Students strong on farm animal welfare - Veterinary Practice
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Students strong on farm animal welfare

Graham Duncanson had a lively time with students at the Nottingham veterinary school and was impressed both by their knowledge of the welfare needs of farm animals – and their concerns.

NOT so long ago I attended and spoke at a meeting of students at the Nottingham veterinary school, organised by the BVA Animal Welfare Foundation (AWF). It was sponsored by CEVA and very well attended.

The mission statement of the AWF is to improve the welfare of all animals through veterinary science, education and debate. Debate was top of the agenda. The students limited the evening to farm animals, i.e. cattle, sheep and pigs, but horses, goats, camelids and deer were briefly included.

Methods of euthanasia

The use of a rearm using a free bullet was discussed. The necessity of the individual veterinary surgeon having a rearm licence was stressed. Mention was made that if an animal suffering from tetanus, particularly a horse, was shot, the practitioner should take special care not to stand in front of the animal, as they died in spasm and therefore tended to lunge forward dangerously.

The use of a captive bolt gun does not require a rearm licence but it was stressed that if it was used for euthanasia of adult cattle, it should also be pithed to ensure a rapid humane death. The danger of damage to the wrist was mentioned if such an instrument was used for euthanasia of a horse. There was complete agreement that RSPCA officers should be permitted to carry and use captive bolt guns on deer provided they had been adequately trained and provided any large deer were pithed if that was appropriate.

The use of a shotgun was of interest to the students. They were unaware that it could be used either by a qualified veterinary surgeon or by the owner of the animal provided the owner of the gun had a shotgun licence and gave his permission. The students were naturally aware of the use of chemicals for euthanasia of farm animals but decided not to discuss the actual chemicals until they had received lectures on them.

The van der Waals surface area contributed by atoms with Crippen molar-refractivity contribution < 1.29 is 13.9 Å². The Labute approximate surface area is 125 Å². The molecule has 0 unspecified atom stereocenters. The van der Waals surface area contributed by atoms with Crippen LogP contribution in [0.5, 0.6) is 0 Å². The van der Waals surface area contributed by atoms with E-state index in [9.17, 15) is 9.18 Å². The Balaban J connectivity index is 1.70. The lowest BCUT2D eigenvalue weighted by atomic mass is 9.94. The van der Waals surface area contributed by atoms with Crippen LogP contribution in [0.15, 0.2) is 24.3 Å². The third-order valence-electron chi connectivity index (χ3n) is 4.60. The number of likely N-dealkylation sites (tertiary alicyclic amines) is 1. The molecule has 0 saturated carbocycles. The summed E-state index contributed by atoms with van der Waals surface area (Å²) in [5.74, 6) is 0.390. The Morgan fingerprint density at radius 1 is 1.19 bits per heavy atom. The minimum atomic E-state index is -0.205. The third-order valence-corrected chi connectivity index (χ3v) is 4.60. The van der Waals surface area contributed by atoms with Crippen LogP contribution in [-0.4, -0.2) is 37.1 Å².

There was a lively discussion on the use of a blow of a blunt instrument on the head for euthanasia of baby pigs and other animals too small to be shot. Over 75% of the audience felt that welfare standards would not be compromised provided farmers had received adequate instruction.

The whole audience was agreed that death by severance of major blood vessels without prior stunning was a very emotive topic. They felt that the whole subject of religious slaughter should be discussed at a specific debate. The debate that night was centred on euthanasia rather than slaughter. The audience felt that severance of the dorsal aorta in horses and cows per rectum for euthanasia was not acceptable.

Only half of the audience were aware of guidelines which have been agreed by the insurance companies with the BEVA. The guidelines help practitioners to decide if a horse suffering from a list of life-threatening, untreatable and painful conditions would be eligible for mortality insurance. They have a definite welfare implication as it was agreed that immediate euthanasia was preferable to transport to a hospital before euthanasia.

Cattle conditions

Conditions of cattle which might require immediate euthanasia were divided into three groups: recumbent cows, parturient cows and other conditions.

The definition of a true downer cow was discussed. It was agreed: that these animals were recumbent cows where no definitive diagnosis for their recumbency had been made; that they ate and drank normally; and that they did not have pyrexia and were not suffering with any known trauma.